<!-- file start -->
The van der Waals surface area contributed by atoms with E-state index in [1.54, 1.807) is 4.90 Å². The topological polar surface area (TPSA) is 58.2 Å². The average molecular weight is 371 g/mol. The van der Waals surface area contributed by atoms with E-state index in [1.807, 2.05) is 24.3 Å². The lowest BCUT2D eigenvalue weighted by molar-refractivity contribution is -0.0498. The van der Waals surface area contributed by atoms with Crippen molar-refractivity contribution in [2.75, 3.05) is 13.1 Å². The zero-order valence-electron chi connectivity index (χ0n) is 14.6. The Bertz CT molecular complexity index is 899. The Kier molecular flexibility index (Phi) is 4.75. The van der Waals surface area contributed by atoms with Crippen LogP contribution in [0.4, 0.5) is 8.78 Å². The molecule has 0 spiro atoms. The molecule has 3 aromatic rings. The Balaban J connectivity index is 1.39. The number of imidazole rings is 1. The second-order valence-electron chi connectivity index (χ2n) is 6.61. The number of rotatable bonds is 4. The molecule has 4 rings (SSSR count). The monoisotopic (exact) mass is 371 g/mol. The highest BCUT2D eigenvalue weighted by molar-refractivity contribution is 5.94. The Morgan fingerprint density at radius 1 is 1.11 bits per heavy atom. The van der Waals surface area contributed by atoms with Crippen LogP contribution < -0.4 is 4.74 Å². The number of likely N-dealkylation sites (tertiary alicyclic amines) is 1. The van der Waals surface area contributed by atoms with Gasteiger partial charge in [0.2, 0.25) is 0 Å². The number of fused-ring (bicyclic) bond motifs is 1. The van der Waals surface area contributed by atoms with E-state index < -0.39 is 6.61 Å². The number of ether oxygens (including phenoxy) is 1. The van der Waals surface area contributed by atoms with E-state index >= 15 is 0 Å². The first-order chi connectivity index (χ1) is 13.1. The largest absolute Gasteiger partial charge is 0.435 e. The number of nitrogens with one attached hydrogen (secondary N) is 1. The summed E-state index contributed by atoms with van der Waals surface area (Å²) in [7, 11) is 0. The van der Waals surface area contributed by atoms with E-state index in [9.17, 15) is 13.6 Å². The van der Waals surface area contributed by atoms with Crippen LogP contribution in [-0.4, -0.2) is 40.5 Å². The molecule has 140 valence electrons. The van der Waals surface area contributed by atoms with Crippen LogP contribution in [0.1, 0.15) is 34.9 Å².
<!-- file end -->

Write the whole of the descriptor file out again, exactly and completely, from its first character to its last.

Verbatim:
The van der Waals surface area contributed by atoms with E-state index in [1.54, 1.807) is 4.90 Å². The topological polar surface area (TPSA) is 58.2 Å². The average molecular weight is 371 g/mol. The van der Waals surface area contributed by atoms with E-state index in [1.807, 2.05) is 24.3 Å². The lowest BCUT2D eigenvalue weighted by molar-refractivity contribution is -0.0498. The van der Waals surface area contributed by atoms with Crippen molar-refractivity contribution in [2.75, 3.05) is 13.1 Å². The zero-order valence-electron chi connectivity index (χ0n) is 14.6. The Bertz CT molecular complexity index is 899. The Kier molecular flexibility index (Phi) is 4.75. The van der Waals surface area contributed by atoms with Crippen LogP contribution in [0.4, 0.5) is 8.78 Å². The molecule has 0 spiro atoms. The molecule has 3 aromatic rings. The Balaban J connectivity index is 1.39. The number of imidazole rings is 1. The second-order valence-electron chi connectivity index (χ2n) is 6.61. The number of rotatable bonds is 4. The molecule has 4 rings (SSSR count). The monoisotopic (exact) mass is 371 g/mol. The highest BCUT2D eigenvalue weighted by molar-refractivity contribution is 5.94. The Morgan fingerprint density at radius 1 is 1.11 bits per heavy atom. The van der Waals surface area contributed by atoms with Crippen LogP contribution < -0.4 is 4.74 Å². The number of likely N-dealkylation sites (tertiary alicyclic amines) is 1. The van der Waals surface area contributed by atoms with Gasteiger partial charge in [0.2, 0.25) is 0 Å². The number of fused-ring (bicyclic) bond motifs is 1. The van der Waals surface area contributed by atoms with E-state index < -0.39 is 6.61 Å². The number of ether oxygens (including phenoxy) is 1. The van der Waals surface area contributed by atoms with E-state index >= 15 is 0 Å². The first-order chi connectivity index (χ1) is 13.1. The largest absolute Gasteiger partial charge is 0.435 e. The number of nitrogens with one attached hydrogen (secondary N) is 1. The summed E-state index contributed by atoms with van der Waals surface area (Å²) in [7, 11) is 0. The van der Waals surface area contributed by atoms with E-state index in [9.17, 15) is 13.6 Å². The van der Waals surface area contributed by atoms with Crippen LogP contribution in [-0.4, -0.2) is 40.5 Å². The molecule has 140 valence electrons. The van der Waals surface area contributed by atoms with Crippen LogP contribution in [0.1, 0.15) is 34.9 Å².